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LONDON, UK - The basic concepts behind AI have been around for decades. But with today’s easy access to Big Data and cloud computing and new AI algorithms, adding cognitive capabilities to an enterprise is easier than ever.
Today, AI can comb through data sets to uncover hidden business insights, and it can do it much more quickly and at greater scale than can be done by humans. Which customers are most inclined to respond to which new offers? Where are an organization’s greatest sources of fraud risk? How should a pharma company direct drug discovery based on previous data and medical intelligence? Which university students are at the most risk of not graduating on time – and why? AI can provide the answers to questions like these.
Of course, insight without action delivers no value. The key is to look at AI as a component of a comprehensive strategy for intelligent automation that not only uncovers insights, but also orchestrates the actions resulting from those insights. Most of those actions will be carried out by human beings who can now make more effective and profitable decisions in real-time customer interactions. A sub-set of the actions resulting from AI insights may require no human intervention at all, and those can be executed via Robotic Process Automation or straight-through Business Process Management.
This intelligent automation perspective gives an organization the ability to use AI – and RPA, and chatbots, and anything else – primarily to augment how humans do the things they naturally do well, like making decisions and interacting with other people, while pushing the high-volume, repetitive, and error-prone drudge work to the digital workforce. Automation drove the Industrial Revolution. Intelligent automation is driving the Digital Revolution.
End-to-end intelligent automation means better enablement of people by advanced technologies. When you remove the burden of repetitive tasks from people, you'll find the workforce is happier and able to use their natural skills to provide a superior customer experience.
This combination of end-to-end automation and enhanced human interaction can ultimately create more personal and engaging customer interactions. That's what drives new revenue, ROI, and competitive advantage. At the same time, the business benefits from greater efficiency, more visibility, higher quality, and greater regulatory compliance - all of which reduce cost.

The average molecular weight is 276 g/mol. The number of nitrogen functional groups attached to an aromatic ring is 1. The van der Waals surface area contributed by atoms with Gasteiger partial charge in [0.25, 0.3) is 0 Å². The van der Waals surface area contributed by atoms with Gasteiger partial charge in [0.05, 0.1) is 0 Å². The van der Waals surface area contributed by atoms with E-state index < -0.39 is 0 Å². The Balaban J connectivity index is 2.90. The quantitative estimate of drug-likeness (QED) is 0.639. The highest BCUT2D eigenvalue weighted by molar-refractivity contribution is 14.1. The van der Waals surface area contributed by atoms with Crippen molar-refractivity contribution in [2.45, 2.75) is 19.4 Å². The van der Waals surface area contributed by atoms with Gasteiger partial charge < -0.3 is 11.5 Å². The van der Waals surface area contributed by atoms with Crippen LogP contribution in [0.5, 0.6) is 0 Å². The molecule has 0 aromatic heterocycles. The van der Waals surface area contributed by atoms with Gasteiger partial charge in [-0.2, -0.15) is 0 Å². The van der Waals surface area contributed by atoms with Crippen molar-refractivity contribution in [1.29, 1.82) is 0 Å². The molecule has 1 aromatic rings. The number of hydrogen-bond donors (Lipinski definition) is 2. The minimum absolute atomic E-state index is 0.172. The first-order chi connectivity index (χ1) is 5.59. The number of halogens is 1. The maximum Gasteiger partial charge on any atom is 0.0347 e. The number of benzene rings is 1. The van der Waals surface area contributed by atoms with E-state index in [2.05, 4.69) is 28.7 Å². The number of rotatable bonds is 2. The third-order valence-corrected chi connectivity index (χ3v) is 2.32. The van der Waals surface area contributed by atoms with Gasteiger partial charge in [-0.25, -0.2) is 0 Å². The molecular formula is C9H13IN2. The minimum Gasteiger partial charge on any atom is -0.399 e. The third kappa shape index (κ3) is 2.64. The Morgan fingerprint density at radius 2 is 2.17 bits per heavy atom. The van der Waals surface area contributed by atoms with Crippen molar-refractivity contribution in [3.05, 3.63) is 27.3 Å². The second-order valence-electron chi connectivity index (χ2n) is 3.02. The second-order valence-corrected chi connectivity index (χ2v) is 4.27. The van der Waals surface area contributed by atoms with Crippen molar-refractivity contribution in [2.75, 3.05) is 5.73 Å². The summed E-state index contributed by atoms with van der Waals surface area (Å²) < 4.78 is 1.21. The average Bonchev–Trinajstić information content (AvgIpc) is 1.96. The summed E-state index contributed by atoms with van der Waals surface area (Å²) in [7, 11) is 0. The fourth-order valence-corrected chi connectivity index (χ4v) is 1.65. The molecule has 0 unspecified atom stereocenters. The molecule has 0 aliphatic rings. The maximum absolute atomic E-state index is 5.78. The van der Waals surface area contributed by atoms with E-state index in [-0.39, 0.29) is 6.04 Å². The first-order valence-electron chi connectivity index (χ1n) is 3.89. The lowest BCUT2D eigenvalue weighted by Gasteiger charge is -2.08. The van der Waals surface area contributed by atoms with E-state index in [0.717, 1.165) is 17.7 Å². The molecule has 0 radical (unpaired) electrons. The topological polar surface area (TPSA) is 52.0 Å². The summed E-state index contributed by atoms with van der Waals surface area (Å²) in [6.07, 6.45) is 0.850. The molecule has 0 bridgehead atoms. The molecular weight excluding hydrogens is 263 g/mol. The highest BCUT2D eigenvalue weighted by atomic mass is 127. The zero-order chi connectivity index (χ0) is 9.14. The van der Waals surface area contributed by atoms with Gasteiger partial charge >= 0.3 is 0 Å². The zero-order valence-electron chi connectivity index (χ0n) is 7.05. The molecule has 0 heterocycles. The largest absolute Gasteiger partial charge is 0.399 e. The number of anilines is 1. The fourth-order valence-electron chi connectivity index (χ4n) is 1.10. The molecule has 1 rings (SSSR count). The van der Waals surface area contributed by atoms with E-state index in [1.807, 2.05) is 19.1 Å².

"Don't start out trying to create a sentient being. Use AI strategically."
However, although it is a trend that neither the C-Suite nor developers can afford to ignore, many enterprises are still discovering how to apply AI within their business. Part of the problem is scope. People want to jump right in and boil the ocean; create the self-driving car, or a fully autonomous robot. Businesses should start smaller.
Agile development techniques can be very valuable here. Understand your processes, data, and use cases while planning for a small-scale, iterative introduction of AI into business operations. With each delivery cycle, measure the results, see the impact of AI, and use that to raise awareness with the C-Suite on how AI can transform operations.
Many packaged cognitive services, such as optical character recognition, sentiment analysis, or speech to text, are very easy to implement. However, to leverage these appropriately, one must understand how each solution can fit within overall business processes and where it must be applied to accelerate intelligent automation.
Beyond plug-and-play cognitive services, organizations can start to explore custom machine learning algorithms to create unique predictive models based on their business data. Accessing the technology to enable this is straightforward, but understanding an organization's unique data and process requirements to apply machine learning to maximum impact remains the biggest challenge.
Organizations should approach this as they would common process improvement and automation exercises:
Don't start out trying to create a sentient being. Use AI strategically, and in areas that will help you to predict future behaviour and adapt your processes in real-time.
Ultimately, this evolving world of digital business requires both consumers and technology providers to look at things from a new perspective. Businesses must capture what Gartner calls 'business moments'; real-time, fleeting customer opportunities that organizations can exploit dynamically based on the interconnection of many different technologies, from the IoT and big data to cloud computing and machine learning.
What this means is that IT architectures need to be more fluid and agile in how they dynamically assemble and deliver services to the business and to customers. Those services are coming from many different vendors. For example, Appian provides native cognitive services like AI-based sentiment analysis, but our customers also want to benefit from huge investments by public cloud cognitive platform providers such as Google Cloud Platform, Amazon Web Services, and Microsoft Azure. We've made sure those integrations require no coding.
What's required now is an ecosystem of technology and business services. We believe we can play a central role in the smart orchestration of that ecosystem, and that's really what our AI-focused partnerships with KPMG, Genesys, and others are all about.
As told to Ciarán Daly
Malcolm Ross is the VP of Product Marketing at Appian. Malcolm has been directly involved in the management and implementation of enterprise software solutions for over 18 years. Malcolm is a frequent speaker and writer covering the application of BPM technology to solve real-world business problems. Catch Malcolm and the Appian team at The AI Summit London, June 13-14.